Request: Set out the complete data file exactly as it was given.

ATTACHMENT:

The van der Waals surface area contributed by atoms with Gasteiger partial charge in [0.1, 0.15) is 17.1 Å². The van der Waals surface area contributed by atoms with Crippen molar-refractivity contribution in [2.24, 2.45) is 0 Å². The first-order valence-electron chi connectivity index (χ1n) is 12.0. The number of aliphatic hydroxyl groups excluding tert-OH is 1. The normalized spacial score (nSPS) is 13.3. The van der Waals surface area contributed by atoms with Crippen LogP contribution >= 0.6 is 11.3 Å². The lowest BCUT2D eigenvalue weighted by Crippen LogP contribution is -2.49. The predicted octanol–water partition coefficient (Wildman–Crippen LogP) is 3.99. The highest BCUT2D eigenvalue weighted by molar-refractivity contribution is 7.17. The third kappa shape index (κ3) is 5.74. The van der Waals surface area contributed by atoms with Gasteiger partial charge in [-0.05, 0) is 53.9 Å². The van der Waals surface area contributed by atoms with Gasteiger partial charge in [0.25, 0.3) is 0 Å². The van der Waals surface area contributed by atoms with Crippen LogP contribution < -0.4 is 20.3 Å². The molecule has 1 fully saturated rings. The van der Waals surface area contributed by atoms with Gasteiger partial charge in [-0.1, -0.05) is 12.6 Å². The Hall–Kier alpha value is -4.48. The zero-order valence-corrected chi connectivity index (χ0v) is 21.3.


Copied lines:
The van der Waals surface area contributed by atoms with Gasteiger partial charge in [0.1, 0.15) is 17.1 Å². The van der Waals surface area contributed by atoms with Crippen molar-refractivity contribution in [2.24, 2.45) is 0 Å². The first-order valence-electron chi connectivity index (χ1n) is 12.0. The number of aliphatic hydroxyl groups excluding tert-OH is 1. The normalized spacial score (nSPS) is 13.3. The van der Waals surface area contributed by atoms with Crippen LogP contribution >= 0.6 is 11.3 Å². The lowest BCUT2D eigenvalue weighted by Crippen LogP contribution is -2.49. The predicted octanol–water partition coefficient (Wildman–Crippen LogP) is 3.99. The highest BCUT2D eigenvalue weighted by molar-refractivity contribution is 7.17. The third kappa shape index (κ3) is 5.74. The van der Waals surface area contributed by atoms with Gasteiger partial charge in [-0.05, 0) is 53.9 Å². The van der Waals surface area contributed by atoms with Gasteiger partial charge in [0.25, 0.3) is 0 Å². The van der Waals surface area contributed by atoms with Crippen LogP contribution < -0.4 is 20.3 Å². The molecule has 1 fully saturated rings. The van der Waals surface area contributed by atoms with Gasteiger partial charge in [-0.1, -0.05) is 12.6 Å². The Hall–Kier alpha value is -4.48. The zero-order valence-corrected chi connectivity index (χ0v) is 21.3.